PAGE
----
Sea Level Rise

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Sea Level Rise

What is sea level rise?

Currently we are seeing an upward trend in average sea level around the globe. Tidal gauges and historical data show a stable sea level for several thousand years, up until the beginning of the 1900s. After this point it is estimated that sea level rose about 1.7mm/year, and now that number itself rises (1). The estimated total sea level rise for the 20th century is 7in (2).

What does sea level rise do?

Sea level rise forces coastlines inward toward land. Slowly the tides creep further and further inward, eventually altering the entire beach habitats and creating new markers for “low tide” and “high tide”. Organisms adapted to certain areas on the beach will have to adapt to this rise in sea level or face a complete loss of habitat. Challenges also arise for humans, as 23 out of 25 of America’s most densely populated cities are located on the coasts (2). These cities, along with communities small and large around the world, will face increased risks from flooding, salt water intrusion, storm surges, and even a complete loss of land.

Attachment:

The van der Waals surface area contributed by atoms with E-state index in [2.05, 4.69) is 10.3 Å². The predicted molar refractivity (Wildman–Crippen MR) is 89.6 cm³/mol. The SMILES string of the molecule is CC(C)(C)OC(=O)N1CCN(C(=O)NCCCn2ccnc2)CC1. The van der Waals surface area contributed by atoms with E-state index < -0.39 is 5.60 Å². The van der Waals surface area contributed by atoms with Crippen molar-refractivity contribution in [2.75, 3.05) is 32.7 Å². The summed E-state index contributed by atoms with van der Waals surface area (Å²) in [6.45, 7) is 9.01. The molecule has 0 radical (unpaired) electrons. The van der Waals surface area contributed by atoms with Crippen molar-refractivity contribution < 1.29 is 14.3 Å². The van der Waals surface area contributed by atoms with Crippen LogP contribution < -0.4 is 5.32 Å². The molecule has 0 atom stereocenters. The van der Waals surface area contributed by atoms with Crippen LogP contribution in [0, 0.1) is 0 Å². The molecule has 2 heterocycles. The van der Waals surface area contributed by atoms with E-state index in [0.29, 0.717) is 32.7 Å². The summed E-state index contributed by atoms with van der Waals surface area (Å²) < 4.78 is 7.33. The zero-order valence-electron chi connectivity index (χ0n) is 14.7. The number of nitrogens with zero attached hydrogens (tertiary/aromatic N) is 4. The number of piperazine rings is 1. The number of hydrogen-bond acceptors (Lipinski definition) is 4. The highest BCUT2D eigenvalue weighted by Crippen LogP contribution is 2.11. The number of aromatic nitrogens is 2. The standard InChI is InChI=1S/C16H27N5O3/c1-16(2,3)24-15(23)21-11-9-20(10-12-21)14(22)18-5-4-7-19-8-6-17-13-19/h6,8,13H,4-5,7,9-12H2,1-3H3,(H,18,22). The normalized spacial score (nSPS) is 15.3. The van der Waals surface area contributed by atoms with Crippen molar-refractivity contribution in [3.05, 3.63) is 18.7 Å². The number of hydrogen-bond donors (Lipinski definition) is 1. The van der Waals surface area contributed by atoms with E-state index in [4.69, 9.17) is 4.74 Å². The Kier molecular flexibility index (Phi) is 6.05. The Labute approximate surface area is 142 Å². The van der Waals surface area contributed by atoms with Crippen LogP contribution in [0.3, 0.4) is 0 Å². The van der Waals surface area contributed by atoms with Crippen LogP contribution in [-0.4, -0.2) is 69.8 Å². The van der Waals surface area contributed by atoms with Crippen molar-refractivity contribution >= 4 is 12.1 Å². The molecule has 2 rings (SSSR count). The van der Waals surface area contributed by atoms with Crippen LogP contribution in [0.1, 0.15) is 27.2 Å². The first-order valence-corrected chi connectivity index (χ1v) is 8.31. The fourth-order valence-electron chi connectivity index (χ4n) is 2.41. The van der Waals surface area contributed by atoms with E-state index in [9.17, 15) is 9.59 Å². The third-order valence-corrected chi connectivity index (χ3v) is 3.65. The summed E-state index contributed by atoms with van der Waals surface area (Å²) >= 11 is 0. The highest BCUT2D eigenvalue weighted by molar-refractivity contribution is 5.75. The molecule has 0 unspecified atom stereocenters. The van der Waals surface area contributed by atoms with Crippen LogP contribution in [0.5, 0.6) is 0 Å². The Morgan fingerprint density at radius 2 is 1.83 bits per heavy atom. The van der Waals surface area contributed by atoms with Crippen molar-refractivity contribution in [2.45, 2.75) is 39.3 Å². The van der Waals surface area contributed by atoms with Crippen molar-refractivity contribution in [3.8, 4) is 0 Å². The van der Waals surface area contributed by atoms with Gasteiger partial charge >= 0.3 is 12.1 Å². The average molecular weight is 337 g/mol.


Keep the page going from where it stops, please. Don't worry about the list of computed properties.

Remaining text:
Why does it matter?

Coastal communities, whether city or village, provide homes and work for millions of people. Many industries rely on the ports on the coast to move goods across the globe. Sea level rise will force these communities and industries inward in search of new stable territory. The cost of this move will rise into the billions of dollars if communities to not try to find solutions now.